9 Horrifying Workplace Conditions You Won’t Believe Are in the United States

1Amazon.com Warehouse Workers in Stifling Heat Face Painful Static Shocks Daily

We all think of Amazon.com as the friendly Web store where we buy books, 3 Wolf Moon T-shirts, and more. It turns out, every time you click BUY, you are unleashing a torrent of pain on their warehouse workers. In a scathing report from investigative magazine Mother Jones, an undercover warehouse worker at a company that ships for Amazon was forced to work 12 hour days, sometimes in 100+ degree heat. In addition, she had to constantly run from shelving unit to shelving unit, bending, squatting, and craning to reach items – workers were penalized if they didn't make unrealistic goals per shift. Every time she touched the metal shelf, a painful electrostatic shock would pulse through her. Other reports include workers regularly being carried out on stretchers, and denied overtime or sick pay. Amazon announced after these reports that they would be adding AC to “some” of their warehouses.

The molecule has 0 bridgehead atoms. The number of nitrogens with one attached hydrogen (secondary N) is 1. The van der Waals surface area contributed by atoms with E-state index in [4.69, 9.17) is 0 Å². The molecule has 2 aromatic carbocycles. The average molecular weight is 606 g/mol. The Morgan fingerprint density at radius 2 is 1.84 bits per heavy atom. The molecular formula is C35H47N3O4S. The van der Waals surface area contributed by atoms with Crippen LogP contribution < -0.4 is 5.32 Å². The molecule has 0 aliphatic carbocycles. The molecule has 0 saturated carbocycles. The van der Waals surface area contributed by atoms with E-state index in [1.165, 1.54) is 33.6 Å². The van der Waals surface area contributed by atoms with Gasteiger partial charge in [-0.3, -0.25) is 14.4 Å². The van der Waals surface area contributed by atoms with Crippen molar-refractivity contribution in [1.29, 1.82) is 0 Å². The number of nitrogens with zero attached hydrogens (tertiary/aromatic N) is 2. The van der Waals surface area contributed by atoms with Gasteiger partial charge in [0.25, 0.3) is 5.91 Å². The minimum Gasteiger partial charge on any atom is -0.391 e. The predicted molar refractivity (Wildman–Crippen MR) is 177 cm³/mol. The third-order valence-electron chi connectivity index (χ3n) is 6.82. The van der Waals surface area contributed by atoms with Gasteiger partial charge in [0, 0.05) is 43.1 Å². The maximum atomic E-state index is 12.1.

2Foreign Student Hell at Hershey's Guest Worker Program

Students coming from abroad to study or work in America have hopes they will be treated well and learn about the wonders of our Capitalist system. Not so for these students from China, Nigeria, Romania and Ukraine who came on a State Department-sponsored work visa to work at Hershey's, the famed chocolate manufacturer. Little did they know they were in for worse treatment than any Oompa Loompa. Many were forced to work the night shift, standing and lifting for long hours, and threatened if they did not work fast enough. Not only did some of them pay thousands of dollars to come to the US, students were also docked rent and other fees from their meager paychecks; some would receive less than $200 a week. In a show of protest and to raise awareness of their plight, hundreds of students picketed the Hershey's plant, calling for an end to these abusive practices.

3Wal-Mart Denys Overtime, Locks in Workers Overnight